Many modern cameras are not only capable of taking still images, but can also record movies. The two cameras under consideration both have sensors whose read-out speed is fast enough to capture moving pictures, but the J5 provides a better video resolution than the 7D. It can shoot movie footage at 4K/15p, while the Canon is limited to 1080/30p.
Beyond body and sensor, cameras can and do differ across a range of features. For example, the 7D has an optical viewfinder, which can be very useful when shooting in bright sunlight. In contrast, the J5 relies on live view and the rear LCD for framing. The following table reports on some other key feature differences and similarities of the Canon 7D, the Nikon 1 J5, and comparable cameras.
|2.||Nikon 1 J5||none||n||3.0||1037||tilting||Y||1/4000s||60.0||Y||n|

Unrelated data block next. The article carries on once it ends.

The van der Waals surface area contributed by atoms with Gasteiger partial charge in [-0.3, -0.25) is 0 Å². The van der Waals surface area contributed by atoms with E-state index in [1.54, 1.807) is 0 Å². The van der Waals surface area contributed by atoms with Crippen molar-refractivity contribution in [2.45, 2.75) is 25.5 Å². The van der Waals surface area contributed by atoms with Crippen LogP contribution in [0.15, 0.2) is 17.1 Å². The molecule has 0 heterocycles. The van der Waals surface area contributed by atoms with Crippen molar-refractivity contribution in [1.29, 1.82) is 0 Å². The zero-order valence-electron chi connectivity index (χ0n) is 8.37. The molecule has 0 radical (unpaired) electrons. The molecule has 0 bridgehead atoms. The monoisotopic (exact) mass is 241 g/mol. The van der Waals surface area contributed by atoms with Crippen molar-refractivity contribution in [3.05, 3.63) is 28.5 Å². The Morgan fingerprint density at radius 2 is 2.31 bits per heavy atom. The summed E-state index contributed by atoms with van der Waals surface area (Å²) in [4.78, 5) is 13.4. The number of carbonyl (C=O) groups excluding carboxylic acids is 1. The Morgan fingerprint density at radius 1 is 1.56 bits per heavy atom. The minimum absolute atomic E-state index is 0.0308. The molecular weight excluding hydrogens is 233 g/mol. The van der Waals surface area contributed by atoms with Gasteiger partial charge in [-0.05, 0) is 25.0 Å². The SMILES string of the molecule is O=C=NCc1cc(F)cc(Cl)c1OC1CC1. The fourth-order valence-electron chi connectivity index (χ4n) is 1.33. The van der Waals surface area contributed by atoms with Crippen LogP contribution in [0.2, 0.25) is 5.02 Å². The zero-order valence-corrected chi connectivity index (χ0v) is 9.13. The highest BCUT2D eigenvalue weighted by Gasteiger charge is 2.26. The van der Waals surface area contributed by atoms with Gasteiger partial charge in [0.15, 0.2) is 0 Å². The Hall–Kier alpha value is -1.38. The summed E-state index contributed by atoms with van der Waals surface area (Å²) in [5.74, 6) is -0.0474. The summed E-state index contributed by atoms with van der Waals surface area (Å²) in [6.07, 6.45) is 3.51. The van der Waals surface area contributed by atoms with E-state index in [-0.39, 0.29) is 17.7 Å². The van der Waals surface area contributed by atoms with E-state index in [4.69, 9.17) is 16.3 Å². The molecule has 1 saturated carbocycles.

|3.||Canon G9 X||none||n||3.0||1040||fixed||Y||1/2000s||6.0||Y||Y|
|4.||Canon 7D II||optical||Y||3.0||1040||fixed||n||1/8000s||10.0||Y||n|
|9.||Canon 5D Mark II||optical||Y||3.0||920||fixed||n||1/8000s||3.9||n||n|
|13.||Nikon 1 V3||optional||n||3.0||1037||tilting||Y||1/4000s||60.0||Y||n|
|14.||Nikon 1 J4||none||n||3.0||1037||Fixed||Y||1/4000s||60.0||Y||n|
|16.||Sony RX100 IV||2359||n||3.0||1228||tilting||n||1/2000s||16.0||Y||Y|
One feature that is present on the 7D, but is missing on the J5 is a top-level LCD. While being, of course, smaller than the rear screen, the control panel conveys some of the essential shooting information and can be convenient for quick and easy settings verification.The J5 has an articulated screen that can be turned to be front-facing. This characteristic will be appreciated by vloggers and photographers who are interested in taking selfies. In contrast, the 7D does not have a selfie-screen.